Kamala Harris’s Housing Plan:
Kamala Harris’s plan would create a 100-billion-dollar US Housing and Urban Development (HUD)-administered grant to provide recipients with up to $25,000 in down payment assistance and closing costs. This $100 billion investment would provide at least 4 million families/individuals living in federally-supported or renting housing in historically red-lined communities with down payment and closing cost assistance. In order to qualify for the program the recipients must be purchasing a principal residence and have lived for at least the preceding 10 years in a historically red-lined community that remains low-to-moderate income. The maximum grant is capped at either $25,000 or 20% of the loan value plus closing costs. The maximum home price to qualify for the grant is $300,000 for consideration of high-cost areas. Household income limits apply and recipients would still need to demonstrate an ability to pay the mortgage with the lender. For more details on the Plan, see the link below. What follows are some arguments for and against the Plan.
A sign of economic justice in our country is the distribution of wealth. Wealth makes it easier for people to move between jobs and places, handle an emergency financial situation, and retire with dignity. Lack of wealth perpetuates poverty and undermines social mobility. Homeownership is the main source of household wealth in the US. Today, nearly three-quarters of white households (73%) are homeowners, while under half of Black households (45%) and Latinx households (47%) are homeowners. The percentage of Black homeowners has remained basically unchanged since 1968. Government policy and widespread discrimination are responsible for this gap in homeownership. The main causes are historic redlining, flaws in the GI Bill, and unfair lending practices. If we eliminate racial disparities in homeownership rates, the wealth gap between Black and white households would shrink 31% and the wealth gap between white households would shrink 28%.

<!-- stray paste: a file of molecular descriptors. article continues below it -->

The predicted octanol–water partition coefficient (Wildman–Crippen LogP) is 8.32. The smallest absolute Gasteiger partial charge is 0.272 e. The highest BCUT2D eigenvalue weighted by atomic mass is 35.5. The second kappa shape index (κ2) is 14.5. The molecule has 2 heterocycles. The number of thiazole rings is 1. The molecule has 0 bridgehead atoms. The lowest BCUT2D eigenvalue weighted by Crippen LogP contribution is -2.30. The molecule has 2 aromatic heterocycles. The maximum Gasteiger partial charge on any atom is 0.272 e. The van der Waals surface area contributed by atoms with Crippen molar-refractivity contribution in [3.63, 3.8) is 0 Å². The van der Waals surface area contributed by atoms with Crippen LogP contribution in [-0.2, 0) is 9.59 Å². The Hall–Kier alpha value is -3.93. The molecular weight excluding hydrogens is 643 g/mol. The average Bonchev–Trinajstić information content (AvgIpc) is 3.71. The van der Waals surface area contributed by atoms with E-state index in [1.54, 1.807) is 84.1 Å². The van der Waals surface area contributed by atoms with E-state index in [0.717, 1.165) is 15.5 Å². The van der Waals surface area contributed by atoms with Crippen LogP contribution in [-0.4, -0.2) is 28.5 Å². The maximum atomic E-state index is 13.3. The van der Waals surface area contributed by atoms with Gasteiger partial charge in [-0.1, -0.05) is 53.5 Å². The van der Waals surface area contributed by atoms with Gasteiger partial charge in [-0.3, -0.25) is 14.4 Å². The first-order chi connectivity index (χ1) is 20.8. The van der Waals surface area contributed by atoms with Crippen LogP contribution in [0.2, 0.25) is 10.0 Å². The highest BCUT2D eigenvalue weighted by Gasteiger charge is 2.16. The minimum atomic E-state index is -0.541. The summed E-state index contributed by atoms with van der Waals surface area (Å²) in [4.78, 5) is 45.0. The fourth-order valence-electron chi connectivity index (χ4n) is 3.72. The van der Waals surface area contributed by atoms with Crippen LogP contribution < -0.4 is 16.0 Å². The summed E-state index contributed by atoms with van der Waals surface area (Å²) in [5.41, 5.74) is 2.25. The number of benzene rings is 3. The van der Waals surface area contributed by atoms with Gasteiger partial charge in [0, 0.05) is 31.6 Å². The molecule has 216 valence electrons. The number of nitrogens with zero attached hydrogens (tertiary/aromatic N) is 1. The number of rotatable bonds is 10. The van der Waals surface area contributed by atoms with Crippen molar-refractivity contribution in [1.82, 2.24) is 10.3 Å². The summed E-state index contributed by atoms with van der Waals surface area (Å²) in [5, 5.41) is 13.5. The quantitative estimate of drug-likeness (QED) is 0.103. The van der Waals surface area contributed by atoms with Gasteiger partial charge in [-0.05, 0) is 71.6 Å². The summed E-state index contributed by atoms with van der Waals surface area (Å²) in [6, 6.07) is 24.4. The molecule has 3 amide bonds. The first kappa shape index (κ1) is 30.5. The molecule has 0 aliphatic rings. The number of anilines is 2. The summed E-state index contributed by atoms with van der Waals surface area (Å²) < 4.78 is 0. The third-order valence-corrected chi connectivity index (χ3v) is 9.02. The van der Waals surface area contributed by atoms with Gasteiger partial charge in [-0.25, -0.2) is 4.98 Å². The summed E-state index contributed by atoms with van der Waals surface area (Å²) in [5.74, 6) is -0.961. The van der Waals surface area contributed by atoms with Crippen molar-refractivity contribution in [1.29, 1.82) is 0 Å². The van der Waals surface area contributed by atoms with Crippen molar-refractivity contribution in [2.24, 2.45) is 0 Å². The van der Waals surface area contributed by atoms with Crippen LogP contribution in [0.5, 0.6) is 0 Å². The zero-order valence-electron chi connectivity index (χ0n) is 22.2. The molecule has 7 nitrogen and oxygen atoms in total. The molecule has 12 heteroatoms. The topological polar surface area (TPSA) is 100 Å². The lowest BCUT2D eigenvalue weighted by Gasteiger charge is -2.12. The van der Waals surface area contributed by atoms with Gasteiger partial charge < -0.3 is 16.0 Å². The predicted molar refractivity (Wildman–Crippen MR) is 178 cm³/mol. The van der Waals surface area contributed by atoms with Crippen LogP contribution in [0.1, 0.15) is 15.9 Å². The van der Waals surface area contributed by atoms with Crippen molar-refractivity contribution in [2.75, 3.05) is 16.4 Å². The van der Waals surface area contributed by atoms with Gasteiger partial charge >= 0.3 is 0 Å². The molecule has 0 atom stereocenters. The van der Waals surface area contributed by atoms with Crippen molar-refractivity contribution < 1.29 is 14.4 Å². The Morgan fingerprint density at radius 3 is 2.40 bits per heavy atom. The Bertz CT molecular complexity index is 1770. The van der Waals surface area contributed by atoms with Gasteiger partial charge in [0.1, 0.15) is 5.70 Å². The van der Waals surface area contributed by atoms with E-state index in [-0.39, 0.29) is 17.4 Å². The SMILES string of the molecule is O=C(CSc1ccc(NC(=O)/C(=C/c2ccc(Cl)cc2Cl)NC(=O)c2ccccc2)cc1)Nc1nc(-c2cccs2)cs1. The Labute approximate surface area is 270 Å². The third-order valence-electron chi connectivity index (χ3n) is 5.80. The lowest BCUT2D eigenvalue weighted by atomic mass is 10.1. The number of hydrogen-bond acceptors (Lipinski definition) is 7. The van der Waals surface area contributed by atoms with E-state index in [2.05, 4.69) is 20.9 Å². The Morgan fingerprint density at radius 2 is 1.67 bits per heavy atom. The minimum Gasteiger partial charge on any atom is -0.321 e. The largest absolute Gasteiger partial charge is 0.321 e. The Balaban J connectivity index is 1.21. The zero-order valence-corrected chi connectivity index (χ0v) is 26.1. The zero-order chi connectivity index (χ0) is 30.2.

Subsidized mortgages sound like a great way to increase homeownership. However, the US government has been subsidizing mortgages for low-income and black families for over 50 years and it has been an unmitigated disaster. Consider that black home ownership increased 20% from 1950 to 1970 – and since then it’s been flat, at around 42%. What happened? Subsidized mortgages followed by a jump in foreclosures followed by declining home values in historically black neighborhoods is what happened. Here’s the process: when your neighbor defaults on his mortgage and their house is repossessed by the bank, nearby home values—the cornerstone of household wealth—decline. Vacant houses are magnets for crime and vagrancy. The key protection against foreclosure - which Harris wants to remove from the equation - is a down payment, based on thrift and savings, traits that typically make for successful homeownership.
So what do you think? Is the Kamala Harris Housing Plan a viable way to address historic wrongs and close the racial and ethnic wealth gap? Or is it a road to hell paved with good intentions? Or something in-between?
Join us at the next SFDebate to explore and debate these and other questions. Note that $5 will be charged at the door for all attendees (to offset room rental costs).
In Favor of the Housing Plan: https://kamalaharris.org/homeownership-gap/
Against the Housing Plan: https://www.city-journal.org/kamala-harris-housing-plan